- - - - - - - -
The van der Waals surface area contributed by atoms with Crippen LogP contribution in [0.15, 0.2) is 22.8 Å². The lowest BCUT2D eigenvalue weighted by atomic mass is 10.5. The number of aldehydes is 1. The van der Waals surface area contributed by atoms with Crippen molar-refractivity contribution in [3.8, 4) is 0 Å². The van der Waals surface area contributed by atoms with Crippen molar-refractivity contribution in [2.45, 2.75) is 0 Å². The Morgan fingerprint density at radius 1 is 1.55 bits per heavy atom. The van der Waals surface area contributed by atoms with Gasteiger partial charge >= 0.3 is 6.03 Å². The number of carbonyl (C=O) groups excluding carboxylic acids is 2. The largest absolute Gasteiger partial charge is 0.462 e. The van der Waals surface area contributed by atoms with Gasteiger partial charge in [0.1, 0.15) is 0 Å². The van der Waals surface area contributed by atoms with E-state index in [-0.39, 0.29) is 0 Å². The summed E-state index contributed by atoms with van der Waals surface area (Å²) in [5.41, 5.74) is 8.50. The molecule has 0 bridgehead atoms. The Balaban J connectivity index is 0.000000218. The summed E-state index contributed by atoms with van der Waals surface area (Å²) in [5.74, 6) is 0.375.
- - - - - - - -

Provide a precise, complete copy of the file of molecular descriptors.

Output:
The van der Waals surface area contributed by atoms with Crippen LogP contribution in [0.15, 0.2) is 22.8 Å². The lowest BCUT2D eigenvalue weighted by atomic mass is 10.5. The number of aldehydes is 1. The van der Waals surface area contributed by atoms with Crippen molar-refractivity contribution in [3.8, 4) is 0 Å². The van der Waals surface area contributed by atoms with Crippen molar-refractivity contribution in [2.45, 2.75) is 0 Å². The Morgan fingerprint density at radius 1 is 1.55 bits per heavy atom. The van der Waals surface area contributed by atoms with Gasteiger partial charge >= 0.3 is 6.03 Å². The number of carbonyl (C=O) groups excluding carboxylic acids is 2. The largest absolute Gasteiger partial charge is 0.462 e. The van der Waals surface area contributed by atoms with Gasteiger partial charge in [0.1, 0.15) is 0 Å². The van der Waals surface area contributed by atoms with E-state index in [-0.39, 0.29) is 0 Å². The summed E-state index contributed by atoms with van der Waals surface area (Å²) in [5.41, 5.74) is 8.50. The molecule has 0 bridgehead atoms. The Balaban J connectivity index is 0.000000218. The summed E-state index contributed by atoms with van der Waals surface area (Å²) in [5.74, 6) is 0.375.